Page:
Why are U.S. astronauts on Mir?
The ability to conduct long-term scientific research in space is important to the future of the U.S. space program. Plans for an International Space Station and a human mission to Mars will both require humans to spend an extended amount of time in space, and we need to gather as much advance information about long-term space stays as possible. But the average space shuttle flight lasts no longer than several days or at most a few weeks. That amount of time isn't long enough for scientists to complete some of their investigations.

That's why NASA's work with Mir is so important. The NASA-Mir program is a unique opportunity for U.S. and Russian scientists to work together for mutual gain. With preparations underway for the International Space Station, life on Mir is a chance for a dress rehearsal of sorts. Experiences aboard Mir will help hammer out some of the logistics of designing, building, staffing and operating a multi-national space station.

How does NASA benefit from Mir? Aside from learning about the effects of long-duration space travel on the human body, scientists have conducted other experiments into how to support extended space travel, including growing wheat aboard Mir in a long-term program that called for cooperation from both American astronauts and Russian cosmonauts. NASA has also tested space docking techniques and examined the shuttle's ability to redirect the attitude of an orbiting object (its orientation toward the sun).

What does the Russian space program get in return? NASA space shuttles will dock with Mir nine times during this phase of the NASA-Mir program. When the shuttles rendezvous with Mir, they bring supplies, station maintenance equipment and science experiments, as well as an American crew member who will live aboard Mir. Samples taken aboard Mir can also be returned to Earth on the shuttle, which provides plenty of refrigerator and freezer space.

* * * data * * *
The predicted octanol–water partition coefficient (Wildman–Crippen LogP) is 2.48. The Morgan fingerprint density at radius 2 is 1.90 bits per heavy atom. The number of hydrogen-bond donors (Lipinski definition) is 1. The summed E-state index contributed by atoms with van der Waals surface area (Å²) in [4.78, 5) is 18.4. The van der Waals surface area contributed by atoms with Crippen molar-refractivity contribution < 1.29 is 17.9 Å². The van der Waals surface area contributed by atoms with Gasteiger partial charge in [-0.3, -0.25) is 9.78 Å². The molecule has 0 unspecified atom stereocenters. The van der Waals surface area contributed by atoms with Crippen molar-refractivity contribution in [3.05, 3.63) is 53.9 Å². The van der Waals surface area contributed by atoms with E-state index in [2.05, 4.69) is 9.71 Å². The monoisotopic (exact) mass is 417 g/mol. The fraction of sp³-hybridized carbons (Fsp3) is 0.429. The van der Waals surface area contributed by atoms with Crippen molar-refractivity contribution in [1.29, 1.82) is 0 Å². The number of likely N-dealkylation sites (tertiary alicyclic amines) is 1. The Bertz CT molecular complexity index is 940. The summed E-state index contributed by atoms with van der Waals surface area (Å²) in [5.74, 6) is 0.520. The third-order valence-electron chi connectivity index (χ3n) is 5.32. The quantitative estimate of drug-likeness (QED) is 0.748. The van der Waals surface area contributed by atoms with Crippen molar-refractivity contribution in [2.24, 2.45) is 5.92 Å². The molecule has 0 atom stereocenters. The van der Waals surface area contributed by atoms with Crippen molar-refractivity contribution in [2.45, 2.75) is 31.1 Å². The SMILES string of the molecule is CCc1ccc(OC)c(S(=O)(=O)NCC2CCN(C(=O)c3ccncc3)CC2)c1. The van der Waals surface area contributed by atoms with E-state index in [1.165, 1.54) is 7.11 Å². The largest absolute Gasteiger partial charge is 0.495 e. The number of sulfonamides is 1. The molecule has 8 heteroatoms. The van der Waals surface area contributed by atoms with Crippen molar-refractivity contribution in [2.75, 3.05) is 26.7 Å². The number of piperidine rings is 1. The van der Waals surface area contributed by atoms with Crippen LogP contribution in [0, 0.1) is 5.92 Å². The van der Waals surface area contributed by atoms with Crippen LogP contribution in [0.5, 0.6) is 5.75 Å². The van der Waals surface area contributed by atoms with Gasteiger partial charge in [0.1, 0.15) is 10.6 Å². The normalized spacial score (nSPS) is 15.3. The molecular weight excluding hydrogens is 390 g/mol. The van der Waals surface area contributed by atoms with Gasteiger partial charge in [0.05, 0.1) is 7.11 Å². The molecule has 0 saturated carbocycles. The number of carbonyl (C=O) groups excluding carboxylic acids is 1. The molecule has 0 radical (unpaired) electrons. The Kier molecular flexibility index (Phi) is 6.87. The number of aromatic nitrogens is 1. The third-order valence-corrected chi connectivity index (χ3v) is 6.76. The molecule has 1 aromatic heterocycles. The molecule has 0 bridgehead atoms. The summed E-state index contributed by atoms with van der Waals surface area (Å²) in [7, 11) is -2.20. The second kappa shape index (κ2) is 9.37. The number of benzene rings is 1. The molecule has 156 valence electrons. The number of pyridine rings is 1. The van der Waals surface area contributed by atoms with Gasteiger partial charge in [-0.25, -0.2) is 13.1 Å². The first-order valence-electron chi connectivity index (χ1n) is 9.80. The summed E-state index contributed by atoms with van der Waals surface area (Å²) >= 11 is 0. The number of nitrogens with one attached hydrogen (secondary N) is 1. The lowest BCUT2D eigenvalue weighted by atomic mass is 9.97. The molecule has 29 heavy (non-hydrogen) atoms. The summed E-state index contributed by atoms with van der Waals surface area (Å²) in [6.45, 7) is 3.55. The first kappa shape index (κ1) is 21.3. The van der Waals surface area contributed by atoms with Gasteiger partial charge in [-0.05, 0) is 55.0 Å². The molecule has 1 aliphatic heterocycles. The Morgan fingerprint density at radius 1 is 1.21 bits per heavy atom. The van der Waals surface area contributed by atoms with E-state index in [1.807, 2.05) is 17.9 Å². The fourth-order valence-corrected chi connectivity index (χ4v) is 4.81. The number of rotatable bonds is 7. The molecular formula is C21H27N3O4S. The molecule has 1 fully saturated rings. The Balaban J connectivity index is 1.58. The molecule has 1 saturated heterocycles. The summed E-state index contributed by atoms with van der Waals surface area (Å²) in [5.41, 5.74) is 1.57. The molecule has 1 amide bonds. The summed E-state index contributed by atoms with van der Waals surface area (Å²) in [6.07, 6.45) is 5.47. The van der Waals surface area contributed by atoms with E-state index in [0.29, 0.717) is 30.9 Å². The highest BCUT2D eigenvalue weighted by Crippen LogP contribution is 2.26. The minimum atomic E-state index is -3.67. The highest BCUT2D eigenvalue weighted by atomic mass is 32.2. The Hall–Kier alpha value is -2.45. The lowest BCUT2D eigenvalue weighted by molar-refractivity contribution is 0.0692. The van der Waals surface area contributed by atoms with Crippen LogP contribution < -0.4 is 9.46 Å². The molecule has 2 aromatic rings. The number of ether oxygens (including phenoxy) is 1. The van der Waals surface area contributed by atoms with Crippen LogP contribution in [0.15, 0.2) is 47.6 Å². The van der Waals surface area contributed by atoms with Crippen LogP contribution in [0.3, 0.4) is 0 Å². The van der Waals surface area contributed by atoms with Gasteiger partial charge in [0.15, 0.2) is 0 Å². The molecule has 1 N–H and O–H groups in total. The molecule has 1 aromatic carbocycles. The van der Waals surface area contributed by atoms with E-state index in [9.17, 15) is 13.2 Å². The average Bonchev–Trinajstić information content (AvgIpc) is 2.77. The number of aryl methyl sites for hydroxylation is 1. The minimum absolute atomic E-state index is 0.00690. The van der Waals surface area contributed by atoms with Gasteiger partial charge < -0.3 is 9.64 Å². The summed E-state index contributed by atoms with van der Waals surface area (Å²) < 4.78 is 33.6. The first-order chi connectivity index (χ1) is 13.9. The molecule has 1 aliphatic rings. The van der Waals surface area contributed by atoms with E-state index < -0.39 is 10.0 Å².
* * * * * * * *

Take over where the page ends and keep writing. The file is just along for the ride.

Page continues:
A NASA astronaut first went to live on Mir in March 1995. Andy Thomas, the seventh and last U.S. astronaut to live on Mir, is currently on board and will return to Earth in May 1998. NASA's program to send astronauts to Mir, known as International Space Station Phase 1, serves as a foundation for building the International Space Station in Phases 2 and 3, set to begin in 1998.

The knowledge we gain from working on Mir will also be useful as NASA prepares for an occupied voyage to Mars, probably in the second decade of the next century. It may take as long as 26 months to travel from Earth to Mars. Before the trip is made, scientists need to know as much as they can about how the human body is affected by spending a long period of time in space, as well as how plants and animals function in microgravity over a long period of time. Mir provides the perfect opportunity.